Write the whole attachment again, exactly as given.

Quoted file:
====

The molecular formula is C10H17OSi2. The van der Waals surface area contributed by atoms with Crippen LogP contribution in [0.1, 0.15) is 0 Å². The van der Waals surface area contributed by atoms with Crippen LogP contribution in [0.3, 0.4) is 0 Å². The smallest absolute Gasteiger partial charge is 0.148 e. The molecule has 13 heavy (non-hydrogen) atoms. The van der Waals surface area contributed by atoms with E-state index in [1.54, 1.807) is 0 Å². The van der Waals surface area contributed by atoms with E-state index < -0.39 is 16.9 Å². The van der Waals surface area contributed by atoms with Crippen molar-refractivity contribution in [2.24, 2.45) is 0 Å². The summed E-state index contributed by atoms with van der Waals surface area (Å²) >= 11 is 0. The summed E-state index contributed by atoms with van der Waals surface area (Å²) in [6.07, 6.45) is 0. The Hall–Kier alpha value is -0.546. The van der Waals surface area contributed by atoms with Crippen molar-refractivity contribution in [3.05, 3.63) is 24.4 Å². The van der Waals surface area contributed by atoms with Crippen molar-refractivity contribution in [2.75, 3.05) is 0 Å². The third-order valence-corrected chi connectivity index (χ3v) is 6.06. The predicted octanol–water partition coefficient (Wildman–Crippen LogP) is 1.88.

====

The molecular formula is C10H17OSi2. The van der Waals surface area contributed by atoms with Crippen LogP contribution in [0.1, 0.15) is 0 Å². The van der Waals surface area contributed by atoms with Crippen LogP contribution in [0.3, 0.4) is 0 Å². The smallest absolute Gasteiger partial charge is 0.148 e. The molecule has 13 heavy (non-hydrogen) atoms. The van der Waals surface area contributed by atoms with E-state index in [1.54, 1.807) is 0 Å². The van der Waals surface area contributed by atoms with E-state index < -0.39 is 16.9 Å². The van der Waals surface area contributed by atoms with Crippen molar-refractivity contribution in [2.24, 2.45) is 0 Å². The summed E-state index contributed by atoms with van der Waals surface area (Å²) >= 11 is 0. The summed E-state index contributed by atoms with van der Waals surface area (Å²) in [6.07, 6.45) is 0. The Hall–Kier alpha value is -0.546. The van der Waals surface area contributed by atoms with Crippen molar-refractivity contribution in [3.05, 3.63) is 24.4 Å². The van der Waals surface area contributed by atoms with Crippen molar-refractivity contribution in [2.75, 3.05) is 0 Å². The third-order valence-corrected chi connectivity index (χ3v) is 6.06. The predicted octanol–water partition coefficient (Wildman–Crippen LogP) is 1.88.